parents also made him believe in himself and in his ability to
achieve whatever he put his mind to.

The 6'5", 252-pound Gbaja-Biamila, San Diego State's alltime sack
leader, came to Green Bay in the fifth round of the 2000 draft as
a speed rusher. After an undistinguished, 1 1/2-sack rookie
season, he watched as Green Bay took a similarly undersized
player, Jamal Reynolds of Florida State, in the first round last
April to play the elephant end, the speed rusher in defensive
coordinator Ed Donatell's scheme. However, Gbaja-Biamila
outperformed Reynolds this summer and has played the elephant in
all obvious passing downs. One amazing thing about Gbaja-Biamila
is that he leads the league in sacks despite being on the field
for only 47% of Green Bay's defensive plays.

Although he's short on name recognition, Gbaja-Biamila is getting
noticed on the field, where he's starting to get double-teamed.
"It's a sign of respect," he says. "Eventually I will find ways
to defeat that. I have to."

Economic Impact
League May Throw Networks a Life Raft

With the poor economic climate forcing the four networks that
carry games into early-season cost-cutting, the league will
consider some form of relief. "We're not bleeding," one network
vice president said last week. "We're hemorrhaging." Fox, for
instance, has dropped the popular yellow first-down line, in an
effort to save $1 million, and is having lead analyst John Madden
do interviews for the pregame show to cut down on reporters'
travel expenses. The cost of the 59 ad spots per game is down
about 10% from 2000 levels and, sources say, some are going for
significantly less.

The league has an option to reopen negotiations on its TV
contracts after the 2002 season, but it doesn't want the
networks awash in red ink. "We as a league have to take a
serious look at that, as far as how we try to restructure the
contract," says Broncos owner Pat Bowlen, a member of the
broadcast committee. One possibility: Allowing more on-screen
sponsorships of in-game enhancements, like the first-down stripe.

Giants' New Punter
Rookie Puts Best Foot Forward

Growing up in Atlanta, Rodney Williams would watch the
Monday-night game each week with his father. One night, when
Reggie Roby was punting for the Dolphins, Syggred Williams, who
is African-American, said to his son, "Watch this guy. You may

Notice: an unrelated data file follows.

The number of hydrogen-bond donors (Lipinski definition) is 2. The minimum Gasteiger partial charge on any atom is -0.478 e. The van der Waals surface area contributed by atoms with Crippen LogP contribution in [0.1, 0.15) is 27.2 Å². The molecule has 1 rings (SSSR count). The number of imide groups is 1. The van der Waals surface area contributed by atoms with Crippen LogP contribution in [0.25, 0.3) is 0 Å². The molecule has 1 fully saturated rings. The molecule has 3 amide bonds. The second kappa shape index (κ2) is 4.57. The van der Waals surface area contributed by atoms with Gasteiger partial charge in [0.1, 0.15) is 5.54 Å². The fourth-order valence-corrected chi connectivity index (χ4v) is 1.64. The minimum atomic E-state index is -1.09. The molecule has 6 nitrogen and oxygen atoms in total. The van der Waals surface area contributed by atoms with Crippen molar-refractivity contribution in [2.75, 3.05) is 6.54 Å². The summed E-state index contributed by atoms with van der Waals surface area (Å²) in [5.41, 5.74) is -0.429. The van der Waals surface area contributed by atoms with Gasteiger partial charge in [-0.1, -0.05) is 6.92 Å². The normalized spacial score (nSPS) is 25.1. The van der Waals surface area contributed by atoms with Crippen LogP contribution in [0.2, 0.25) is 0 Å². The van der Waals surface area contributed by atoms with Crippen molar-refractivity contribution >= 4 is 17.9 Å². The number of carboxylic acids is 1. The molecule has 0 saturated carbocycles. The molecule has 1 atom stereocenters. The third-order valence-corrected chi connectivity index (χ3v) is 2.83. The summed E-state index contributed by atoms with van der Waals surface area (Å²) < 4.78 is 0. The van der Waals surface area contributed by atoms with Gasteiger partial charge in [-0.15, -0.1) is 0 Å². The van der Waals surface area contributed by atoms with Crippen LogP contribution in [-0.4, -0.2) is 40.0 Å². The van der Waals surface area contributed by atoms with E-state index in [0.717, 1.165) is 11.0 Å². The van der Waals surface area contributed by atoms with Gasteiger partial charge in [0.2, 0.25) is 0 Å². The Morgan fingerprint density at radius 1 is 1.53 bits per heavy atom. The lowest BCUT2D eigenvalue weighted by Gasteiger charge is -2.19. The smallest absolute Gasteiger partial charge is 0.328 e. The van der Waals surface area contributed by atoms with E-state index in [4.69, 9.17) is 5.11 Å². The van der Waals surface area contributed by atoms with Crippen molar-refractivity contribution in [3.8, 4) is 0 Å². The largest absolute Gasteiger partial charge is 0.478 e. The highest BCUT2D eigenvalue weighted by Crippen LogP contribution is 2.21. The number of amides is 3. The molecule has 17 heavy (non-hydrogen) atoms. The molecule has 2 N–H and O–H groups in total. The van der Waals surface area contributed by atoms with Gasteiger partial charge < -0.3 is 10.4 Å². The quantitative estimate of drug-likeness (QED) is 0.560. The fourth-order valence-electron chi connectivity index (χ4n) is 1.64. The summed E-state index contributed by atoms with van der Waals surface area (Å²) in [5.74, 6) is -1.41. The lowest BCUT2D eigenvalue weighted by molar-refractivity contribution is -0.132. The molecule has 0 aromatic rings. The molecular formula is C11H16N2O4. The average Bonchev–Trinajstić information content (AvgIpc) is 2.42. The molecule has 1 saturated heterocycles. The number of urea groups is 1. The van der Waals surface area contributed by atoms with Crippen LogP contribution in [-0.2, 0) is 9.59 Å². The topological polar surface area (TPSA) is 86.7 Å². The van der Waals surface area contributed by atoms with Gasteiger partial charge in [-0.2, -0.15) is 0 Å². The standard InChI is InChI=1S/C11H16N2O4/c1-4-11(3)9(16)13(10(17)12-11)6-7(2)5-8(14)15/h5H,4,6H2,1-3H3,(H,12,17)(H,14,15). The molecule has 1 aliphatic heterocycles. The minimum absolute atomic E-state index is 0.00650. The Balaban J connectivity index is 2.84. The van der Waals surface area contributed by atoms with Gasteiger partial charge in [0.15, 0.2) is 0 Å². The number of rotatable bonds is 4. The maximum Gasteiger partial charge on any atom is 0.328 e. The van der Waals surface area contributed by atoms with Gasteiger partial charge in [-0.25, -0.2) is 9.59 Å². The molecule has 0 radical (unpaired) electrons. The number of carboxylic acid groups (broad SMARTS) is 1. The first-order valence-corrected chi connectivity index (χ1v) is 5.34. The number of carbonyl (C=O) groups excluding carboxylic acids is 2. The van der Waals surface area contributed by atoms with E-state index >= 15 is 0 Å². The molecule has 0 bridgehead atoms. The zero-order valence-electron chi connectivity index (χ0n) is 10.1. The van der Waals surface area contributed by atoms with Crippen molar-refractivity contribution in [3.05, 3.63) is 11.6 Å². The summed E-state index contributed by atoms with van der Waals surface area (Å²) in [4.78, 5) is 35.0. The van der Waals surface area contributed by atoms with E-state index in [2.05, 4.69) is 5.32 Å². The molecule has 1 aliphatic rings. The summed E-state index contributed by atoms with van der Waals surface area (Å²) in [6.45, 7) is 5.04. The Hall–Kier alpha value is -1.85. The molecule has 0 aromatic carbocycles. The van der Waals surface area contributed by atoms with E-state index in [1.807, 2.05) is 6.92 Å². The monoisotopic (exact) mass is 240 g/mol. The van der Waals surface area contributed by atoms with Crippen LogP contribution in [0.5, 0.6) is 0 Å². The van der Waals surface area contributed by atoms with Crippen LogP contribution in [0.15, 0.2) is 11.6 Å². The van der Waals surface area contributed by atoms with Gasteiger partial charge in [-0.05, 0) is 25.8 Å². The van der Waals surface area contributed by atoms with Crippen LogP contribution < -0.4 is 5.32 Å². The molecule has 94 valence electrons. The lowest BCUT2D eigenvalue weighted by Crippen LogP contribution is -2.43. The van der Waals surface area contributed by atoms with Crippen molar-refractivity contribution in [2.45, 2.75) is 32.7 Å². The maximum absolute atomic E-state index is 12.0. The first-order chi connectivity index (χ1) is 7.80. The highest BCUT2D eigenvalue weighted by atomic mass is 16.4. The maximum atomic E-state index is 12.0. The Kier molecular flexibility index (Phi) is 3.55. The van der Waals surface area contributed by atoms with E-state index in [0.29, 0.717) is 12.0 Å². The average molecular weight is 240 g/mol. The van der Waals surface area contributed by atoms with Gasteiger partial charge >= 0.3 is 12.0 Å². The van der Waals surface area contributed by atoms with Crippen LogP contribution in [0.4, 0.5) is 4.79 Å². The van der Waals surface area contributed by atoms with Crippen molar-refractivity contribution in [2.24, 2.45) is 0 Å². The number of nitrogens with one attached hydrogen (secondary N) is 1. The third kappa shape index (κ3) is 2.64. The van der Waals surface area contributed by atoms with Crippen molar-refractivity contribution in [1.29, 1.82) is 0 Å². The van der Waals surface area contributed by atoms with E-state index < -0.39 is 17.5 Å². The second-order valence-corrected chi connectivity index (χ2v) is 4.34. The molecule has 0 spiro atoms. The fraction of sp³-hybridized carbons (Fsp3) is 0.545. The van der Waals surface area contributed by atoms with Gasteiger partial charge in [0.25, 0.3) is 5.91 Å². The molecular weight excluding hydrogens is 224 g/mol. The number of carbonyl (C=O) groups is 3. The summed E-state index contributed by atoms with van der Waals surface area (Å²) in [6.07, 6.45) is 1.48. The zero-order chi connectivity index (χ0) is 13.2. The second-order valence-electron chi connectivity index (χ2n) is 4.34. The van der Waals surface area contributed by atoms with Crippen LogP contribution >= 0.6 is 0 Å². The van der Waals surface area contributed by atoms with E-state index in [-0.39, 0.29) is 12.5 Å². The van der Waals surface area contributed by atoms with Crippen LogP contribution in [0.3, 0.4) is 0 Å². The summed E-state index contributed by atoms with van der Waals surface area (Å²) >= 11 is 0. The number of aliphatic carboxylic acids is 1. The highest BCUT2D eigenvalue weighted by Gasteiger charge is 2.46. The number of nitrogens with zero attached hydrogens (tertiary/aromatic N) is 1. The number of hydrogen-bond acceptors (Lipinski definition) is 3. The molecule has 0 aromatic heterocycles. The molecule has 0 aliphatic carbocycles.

never see [a black punter] again in the NFL."

"I know what he meant," says Rodney, who in his first season with
the Giants leads the league in net punting with a 42.1-yard
average. "It's not a very glamorous position. When I played
football with my friends, we wanted to be Jerry Rice or Joe
Montana. Nobody ever said, 'I want to be Ray Guy.'"

After badly spraining his left ankle before his junior year in
high school, Williams, a onetime soccer goaltender with a strong
leg, didn't have a choice: He could either punt for the football
team or not play at all. He went on to punt for four years at
Georgia Tech and, amid failed trials with the Rams in 1999 and
the Redskins in 2000, spent two seasons in NFL Europe before
catching on with the Giants. In his NFL debut, against the
Broncos on Sept. 10, he averaged 55.1 yards on eight kicks,
including a club-record 90-yarder.

Williams has been vital to the Giants because of his ability to
drop unreturnable long punts on opponents, negating runbacks for
a team that must play field-position football to win. He bailed
out the Giants twice in the first quarter against the Saints on
Sept. 30. From the New York 18 his 51-yard punt, with no return,
backed up the Saints to their 31. Kicking out of the end zone on
his next punt, he boomed a 63-yarder, again with no return. With
the Giants clinging to a seven-point fourth-quarter lead over the
Redskins on Sunday, Williams hit a 59-yarder that coupled with a
15-yard penalty backed Washington up to its 28.

Williams was lucky even to be around for that game. Before the
Giants' 13-3 win in Kansas City on Sept. 23, he had rarely worn
a seat belt while driving. Before that game he got a good
talking-to from Edith Morgan, the mother of Chiefs linebacker
Derrick Thomas, who died of complications from a January 2000
car accident in which he wasn't wearing a seat belt. Two days
later Williams rolled his Range Rover on the New Jersey Turnpike
near Giants Stadium, and the SUV came to a rest upside down. He
walked away with a cut on his tongue. A police officer told
Williams he was surprised that anyone had survived the wreck. "I
was wearing my seat belt because of Derrick's mom, and I'm
positive I survived only because of the seat belt," Williams
says. "It only validates my thought that I'm here to do
something special."

My Two Cents
Bus's Bandwagon Just Too Small

1. Aside from the Jets' Curtis Martin, Jerome Bettis, who on
Sunday became the 14th player to surpass the 10,000-yard rushing
mark with a 153-yard effort during the Steelers' 16-7 win over
the Bengals, is the most underappreciated back of his day.
Consider that Bettis, running behind a lesser line than the
Cowboys' Emmitt Smith, has averaged 1,351 yards a season in
five-plus years in Pittsburgh, only 16 yards fewer than Smith has
in 11-plus years in Dallas.

2. I don't care what kind of pressure Mike Holmgren is feeling in